Holiday desserts, no oven required

A little reduced balsamic vinegar gives a zing to subtle bay leaf panna cotta.

A little reduced balsamic vinegar gives a zing to subtle bay leaf panna cotta.

For those of you joining us from, welcome! For those of my regular readers who have no idea what I’m talking about, check out this story at, where some of my ideas for no-bake holiday desserts appear, along with those of other food bloggers.

My two options are old-school—pudding—and fancy-pants—panna cotta. Both are so easy and quick that the raves they earn feel disproportionate, like pulling a rabbit out of a hat. If you can operate a whisk, you have the skills to make homemade pudding; if you’ve ever made Jell-O, then you are ready to attempt panna cotta.

But every dessert deserves a little dressing up for the holidays; and so the pudding is spiked with fresh ginger, the panna cotta infused with fresh bay leaf. The former is comforting and sophisticated; the latter so unexpected and bewitching, and inspired by other bay leaf desserts I have loved, from the bay leaf donuts at Casa Mono in New York City to the bay leaf flan at The Bachelor Farmer in Minneapolis. Both take under 20 minutes of hands-on time. I hope you’ll be inspired to try one yourself.

Bay leaf panna cotta

Serves 8

1 cup whole milk

3 fresh bay leaves

2 cups heavy cream

3/4 tablespoon (1 envelope) unflavored gelatin

½ cup granulated sugar

Pinch salt

Garnish: Syrupy aged balsamic vinegar (or a faked version—just reduce some in a saucepan until thickened slightly)

Heat milk with bay leaves until just about to simmer. Cover and remove from heat; let steep 30 minutes, then strain out and discard leaves.

Lightly oil ramekins. Pour 1 cup of the heavy cream in a bowl and sprinkle the gelatin over the top. Stir with a fork and let soak 5 minutes. Stir again.

Combine steeped milk, sugar, and salt in cleaned saucepan. Whisk over medium-high heat until the sugar has dissolved, then let the mixture come to a low simmer. Immediately remove from heat. Add the gelatin-cream mixture and whisk until dissolved. Add remaining cup cream and whisk.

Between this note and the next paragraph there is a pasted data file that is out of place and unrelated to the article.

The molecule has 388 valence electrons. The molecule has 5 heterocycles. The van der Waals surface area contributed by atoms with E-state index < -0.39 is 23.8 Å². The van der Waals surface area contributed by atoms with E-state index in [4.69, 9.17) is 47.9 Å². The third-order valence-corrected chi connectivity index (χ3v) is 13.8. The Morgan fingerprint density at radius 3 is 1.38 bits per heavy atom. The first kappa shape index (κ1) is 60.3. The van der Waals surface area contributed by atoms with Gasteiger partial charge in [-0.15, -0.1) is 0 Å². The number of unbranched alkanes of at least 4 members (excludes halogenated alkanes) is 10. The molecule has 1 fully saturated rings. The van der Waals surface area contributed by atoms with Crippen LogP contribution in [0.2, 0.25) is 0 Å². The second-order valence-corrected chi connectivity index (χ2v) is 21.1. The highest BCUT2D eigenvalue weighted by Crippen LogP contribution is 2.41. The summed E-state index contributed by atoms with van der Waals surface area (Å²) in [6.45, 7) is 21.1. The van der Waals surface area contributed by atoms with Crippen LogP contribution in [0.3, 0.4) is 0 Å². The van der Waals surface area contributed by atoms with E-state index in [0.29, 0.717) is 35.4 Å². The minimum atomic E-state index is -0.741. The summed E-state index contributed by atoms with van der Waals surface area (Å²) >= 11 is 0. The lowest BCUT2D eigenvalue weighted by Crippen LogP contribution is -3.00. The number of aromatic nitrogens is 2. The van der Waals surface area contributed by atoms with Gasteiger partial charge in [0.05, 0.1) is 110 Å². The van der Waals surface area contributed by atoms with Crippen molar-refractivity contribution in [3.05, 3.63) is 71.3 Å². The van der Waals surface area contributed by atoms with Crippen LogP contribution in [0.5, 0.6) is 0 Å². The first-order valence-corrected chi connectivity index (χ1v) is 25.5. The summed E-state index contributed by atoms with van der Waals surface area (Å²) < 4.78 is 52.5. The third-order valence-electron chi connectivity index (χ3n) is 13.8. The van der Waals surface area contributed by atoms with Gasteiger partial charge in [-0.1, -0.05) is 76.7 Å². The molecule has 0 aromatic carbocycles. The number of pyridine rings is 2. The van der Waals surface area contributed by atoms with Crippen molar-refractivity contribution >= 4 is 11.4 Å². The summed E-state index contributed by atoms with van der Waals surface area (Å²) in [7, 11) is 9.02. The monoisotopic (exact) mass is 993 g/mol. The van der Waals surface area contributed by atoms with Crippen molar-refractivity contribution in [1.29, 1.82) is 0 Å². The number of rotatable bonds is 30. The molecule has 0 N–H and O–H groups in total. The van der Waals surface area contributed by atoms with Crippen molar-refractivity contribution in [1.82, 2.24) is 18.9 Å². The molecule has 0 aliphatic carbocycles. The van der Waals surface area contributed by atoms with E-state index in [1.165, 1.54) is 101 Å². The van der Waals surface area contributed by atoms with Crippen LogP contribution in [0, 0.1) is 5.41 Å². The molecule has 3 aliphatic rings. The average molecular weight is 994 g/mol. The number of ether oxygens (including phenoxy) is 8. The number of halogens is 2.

Divide mixture among 8 3-oz ramekins and cover each with a piece of plastic wrap pressed directly against the mixture’s surface to prevent a skin from forming. Refrigerate until firm, about 6 hours.

Just before serving, dip ramekins into a bowl of hot water for about 3 seconds, then run the tip of a small offset spatula or thin knife around the rim. Invert onto serving plates, coaxing panna cotta out with the spatula. Drizzle with reduced balsamic vinegar, if desired.

Chopped crystallized ginger brings out the pudding's gingery zap.

Chopped crystallized ginger brings out the pudding’s gingery zip.

Ginger pudding

Serves 6

3 cups 2% milk

3-oz piece fresh ginger, peeled and sliced thinly

3 1/2 tablespoons cornstarch

¼ cup plus 2 tablespoons granulated sugar

Pinch salt

1 large egg

Garnish: chopped crystallized ginger

Heat milk and ginger in a medium saucepan until just about to boil; cover and steep, 30 minutes. Strain out ginger and discard.

In a small bowl, whisk together cornstarch and some of the warm milk until well-blended. Whisk together sugar and salt in cleaned saucepan, then whisk in the milk and the cornstarch-milk mixture. Bring to a boil, whisking constantly, and lower to a simmer. Simmer until pudding is thick, about 6 minutes. Remove from heat.

Beat egg in a medium heatproof bowl, then drizzle pudding into egg, whisking constantly. Cover pudding with a piece of plastic wrap pressed right against its surface to prevent a skin from forming. Refrigerate until cool, 3 hours.

Divide pudding among 6 bowls, then top with crystallized ginger.


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